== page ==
* Greek debt woes fuel risk aversion
* Yen gains broadly, hits one-year high versus euro
* Analysts eye further yen strength into fiscal year-end
(Adds detail, comment, updates throughout)
By Neal Armstrong
LONDON, Feb 25 (Reuters) - The euro hit a one-year low against the yen on Thursday as persistent worries over Greece's fiscal position fuelled risk aversion, prompting safe-haven flows into the low-yielding Japanese currency.
Worries over a possible downgrade of Greece's sovereign debt were seen as the trigger, after ratings agency Standard and Poor's said late on Wednesday it may cut Greece's BBB+ rating by one or two notches within a month.
Concerns over Greece and other peripheral euro zone countries' ability to pay their debts have driven the euro down more than 10 percent from its December highs.
The Greek government has proposed spending cuts, prompting tens of thousands of Greeks to strike in protest on Wednesday.
The low-yielding yen was the main beneficiary in Asian trade as risk aversion fuelled a rally in the Japanese currency.
"The yen is in favour against the euro on safe-haven demand, fuelled by risk-aversion on concerns over sovereign debt risks of the peripheral euro zone members. A possible Greek ratings downgrade has added further pressure." said Lee Hardman, currency strategist at BTM-UFJ.
At 1045 GMT, the euro was down around 1.3 percent at 120.60 yen, close to one-year lows of 120.21 hit in late Asian trade. Traders said large option barriers positioned at 120.00 could curb the yen's strength, adding that significant stop-loss orders were lurking below.
Versus the dollar, the euro initially dropped back below $1.3500 and came close to a nine-month low of $1.3445 hit on Friday. It recovered back to 1.3510 in European dealing, aided by Asian sovereign demand.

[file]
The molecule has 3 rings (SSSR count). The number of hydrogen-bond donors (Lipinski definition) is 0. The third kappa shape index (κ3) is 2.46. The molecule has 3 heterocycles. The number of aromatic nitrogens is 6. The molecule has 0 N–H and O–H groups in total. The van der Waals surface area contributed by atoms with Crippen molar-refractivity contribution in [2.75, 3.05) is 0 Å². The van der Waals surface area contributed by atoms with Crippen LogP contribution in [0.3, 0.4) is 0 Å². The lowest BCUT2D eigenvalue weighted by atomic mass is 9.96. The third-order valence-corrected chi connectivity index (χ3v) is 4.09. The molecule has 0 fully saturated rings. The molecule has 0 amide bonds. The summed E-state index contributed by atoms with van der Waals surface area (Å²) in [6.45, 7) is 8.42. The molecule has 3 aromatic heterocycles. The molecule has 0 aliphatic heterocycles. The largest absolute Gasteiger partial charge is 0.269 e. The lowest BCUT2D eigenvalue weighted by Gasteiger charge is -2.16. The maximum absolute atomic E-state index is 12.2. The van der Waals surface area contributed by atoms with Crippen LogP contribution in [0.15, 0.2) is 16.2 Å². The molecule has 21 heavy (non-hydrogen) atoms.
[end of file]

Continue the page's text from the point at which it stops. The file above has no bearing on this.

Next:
Higher-yielding currencies such as the Australian and New Zealand dollars also came under heavy pressure versus the yen as traders said Japanese margin accounts were forced into stop-loss driven selling.
The Australian dollar was down more than 1 percent at 79.50 yen, after dropping to 79.17 into European trade. Technical traders noted it had broken below its 200-day moving average at 79.78.
Sterling tumbled to a nine-month low against the yen as worries over the UK economy weighed on the pound.
The yen also gained close to 1 percent against the dollar, though technical traders noted strong support around the day's lows from the base of the Ichimoku Cloud. Japanese bids were noted supporting under 89.30.
"The yen does tend to strengthen when times get tough and I would also say it is likely to remain in favour going into the Japanese fiscal year-end", said HSBC director of currency strategy Paul Mackel.
BTM's Hardman agreed, noting Japanese corporates traditionally repatriate overseas' revenues back to their domestic currency going into the end of the fiscal year on March 31.
The dollar gave back earlier gains versus a basket of currencies to trade flat on the day at 80.837. It had slipped back on Wednesday after Federal Reserve Chairman Ben Bernanke told Congress a weak jobs market and low inflation would likely allow the Fed to keep rates low for "an extended period".
That poured cold water on market expectations that U.S. interest rates would rise sooner rather than later -- a view boosted after the Fed raised its discount rate last week.
(Editing by Susan Fenton)